Commentary: The Nice Years Are Over
What Mervyn King, governor of the Bank of England, called the Nice (“non-inflationary, consistently expansionary”) decade has vanished. In its place, we see what I would now call the Nasty (“nightmare of austere and stagflationary years”). Nasty times create nasty choices: should the monetary policy committee respond to the inflationary overshoot by tightening, despite economic fragility and fiscal austerity? Or should it continue to assume that the overshoot will end?
I remain convinced the latter is the better choice and so agree with yesterday’s decision to leave rates unchanged and not to follow the lead of the European Central Bank, which raised rates from one percent to 1.25 percent, the first increase in three years. But the choice is now a hard one, not least since the MPC’s forecasts have been wrong for so long. Credibility may be at stake.
Among the more enjoyable consequences of the shift to today’s monetary policy regime, in 1997, is the improvement in the debate. In addition to the inflation report and the minutes of the MPC, members of the committee produce illuminating speeches. Spencer Dale, the chief economist, who backed a quarter-point increase last month, gives a useful analysis of what has gone wrong in his “MPC in the dock”.
In February 2009, for example, the MPC suggested that the possibility that inflation would be above 3 percent in 2010 was less than one in 20 in each quarter. In fact, inflation was above 3 percent in every quarter. That does not look too good, does it?
Over the period since mid-1997, annual inflation on the consumer price index has averaged 1.9 percent. Unfortunately, this consists of two sub-periods: mid-1997 to mid-2005 when consumer price inflation averaged 1.3 percent; and the period since then when inflation has averaged 2.7 percent and remained almost consistently above target. The MPC did a better job of hitting 2 percent CPI inflation before that became its target, in 2004, than afterwards.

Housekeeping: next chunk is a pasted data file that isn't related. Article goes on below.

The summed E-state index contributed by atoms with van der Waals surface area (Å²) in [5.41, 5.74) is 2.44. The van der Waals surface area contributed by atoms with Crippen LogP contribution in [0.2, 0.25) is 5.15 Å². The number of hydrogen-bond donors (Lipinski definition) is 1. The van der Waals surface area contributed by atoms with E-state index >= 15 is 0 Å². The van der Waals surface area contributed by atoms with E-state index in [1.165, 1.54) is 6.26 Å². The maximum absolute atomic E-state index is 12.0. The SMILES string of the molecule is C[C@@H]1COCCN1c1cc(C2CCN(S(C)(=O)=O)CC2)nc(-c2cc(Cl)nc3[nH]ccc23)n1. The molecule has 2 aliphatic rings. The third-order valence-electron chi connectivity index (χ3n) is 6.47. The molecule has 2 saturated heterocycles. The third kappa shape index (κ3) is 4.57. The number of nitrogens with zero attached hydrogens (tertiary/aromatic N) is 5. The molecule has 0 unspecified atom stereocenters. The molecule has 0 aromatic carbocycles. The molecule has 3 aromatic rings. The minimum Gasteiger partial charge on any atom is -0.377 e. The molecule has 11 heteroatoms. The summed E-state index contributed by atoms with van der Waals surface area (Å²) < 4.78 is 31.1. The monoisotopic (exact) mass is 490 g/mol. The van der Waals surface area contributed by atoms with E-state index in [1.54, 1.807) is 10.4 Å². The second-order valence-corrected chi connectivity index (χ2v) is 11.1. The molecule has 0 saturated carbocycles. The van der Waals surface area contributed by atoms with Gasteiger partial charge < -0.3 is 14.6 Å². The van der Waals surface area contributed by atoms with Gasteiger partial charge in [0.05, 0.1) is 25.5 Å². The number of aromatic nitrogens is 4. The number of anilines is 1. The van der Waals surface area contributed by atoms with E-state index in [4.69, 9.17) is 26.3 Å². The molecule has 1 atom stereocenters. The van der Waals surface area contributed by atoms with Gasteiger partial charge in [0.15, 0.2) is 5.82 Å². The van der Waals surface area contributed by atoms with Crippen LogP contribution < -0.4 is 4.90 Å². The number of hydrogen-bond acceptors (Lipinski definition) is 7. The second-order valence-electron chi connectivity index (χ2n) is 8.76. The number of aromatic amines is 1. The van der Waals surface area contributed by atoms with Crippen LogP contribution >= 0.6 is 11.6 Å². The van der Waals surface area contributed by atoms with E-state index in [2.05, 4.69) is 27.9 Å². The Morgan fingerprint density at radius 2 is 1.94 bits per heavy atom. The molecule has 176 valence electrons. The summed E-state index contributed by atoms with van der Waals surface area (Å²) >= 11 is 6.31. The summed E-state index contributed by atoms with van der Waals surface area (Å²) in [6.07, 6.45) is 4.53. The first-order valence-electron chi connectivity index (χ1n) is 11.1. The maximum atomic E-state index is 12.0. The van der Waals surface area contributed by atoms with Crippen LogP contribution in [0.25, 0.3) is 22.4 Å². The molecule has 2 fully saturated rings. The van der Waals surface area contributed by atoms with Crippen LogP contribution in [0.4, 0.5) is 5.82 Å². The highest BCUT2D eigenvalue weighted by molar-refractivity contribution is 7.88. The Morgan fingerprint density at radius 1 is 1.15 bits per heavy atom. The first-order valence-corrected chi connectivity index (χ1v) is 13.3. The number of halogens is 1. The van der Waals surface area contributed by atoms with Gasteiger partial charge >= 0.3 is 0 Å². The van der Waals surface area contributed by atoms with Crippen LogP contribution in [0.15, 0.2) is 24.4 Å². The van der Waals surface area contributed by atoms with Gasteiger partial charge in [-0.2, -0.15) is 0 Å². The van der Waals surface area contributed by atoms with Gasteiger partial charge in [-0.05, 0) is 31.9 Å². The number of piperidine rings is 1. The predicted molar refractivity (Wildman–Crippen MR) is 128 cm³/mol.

All this goes to show that we do not understand how the economy works. Nevertheless, as Mr. Dale also notes, it is at least quite easy to explain the overshoots in 2009 and 2010. In the former year, the surprise was the speed of the pass-through from the depreciation of sterling. In the latter year, the surprise was the surge in world commodity prices. In short, a series of shocks — sterling’s fall, higher commodity prices and the rise in VAT — can more than account for the recent failures. No reasonable people would have voted for higher rates at the depth of the crisis, even if they had known what was coming, to push domestically generated inflation lower, in order to offset such temporary factors.
Moreover, the past overshooting should be irrelevant to today: what matters are the prospects. On this Mr. Dale remarks, “inflation will probably rise further in the near term as recent commodity price increases pass through the supply chain. But, further out, inflation is likely to fall back as temporary impacts of the price level shocks wane and the slack in the economy continues to pull down on inflation.” This remains much the most plausible view. Remember that the prospective structural fiscal tightening has barely begun, while the economy seems to have been stagnating over the past two quarters. In the year to the third quarter of 2010, unit labor costs stagnated. Moreover, for those (now few) who care about such things, broad money is actually shrinking.
The MPC’s soon-to-depart hawk, Andrew Sentance, argues in a thought-provoking speech, that we do not understand how spare capacity works in a service-dominated economy. Yet this hardly means there is none. After all, in the last quarter of 2010, gross domestic product was 4.6 percent below its level in the first quarter of 2008, while unemployment was 8 percent.
The case for waiting and seeing remains strong. Against this, there are two objections. First, the rise in global commodity prices may not be a price-level adjustment, but a new trend. If so, the MPC should be trying to reduce domestically generated inflation permanently. Against this, I would argue that we do not yet know this — swings in prices are a feature of commodity markets. Moreover, even if we did know that there is some upward trend, trying to disentangle it from the noise is, alas, almost impossible.
Second, the lengthy failure to meet the target, combined with today’s extraordinarily easy monetary policy, risks severing inflation expectations from their anchor. That would be a disaster, as the world discovered in the 1970s. Alas, there is some evidence from both surveys and the bond markets that inflation expectations are rising. Wages, too, seem to be rising somewhat faster than before. None of this looks lethal yet. But great care is required.
I see no decisive case for the Bank to follow the ECB. But if inflation does not fall back soon and if inflation expectations deteriorate, tightening will, alas, have to occur. The economy will then go from nasty to nastier. It is a dire prospect. Let us pray it can still be avoided.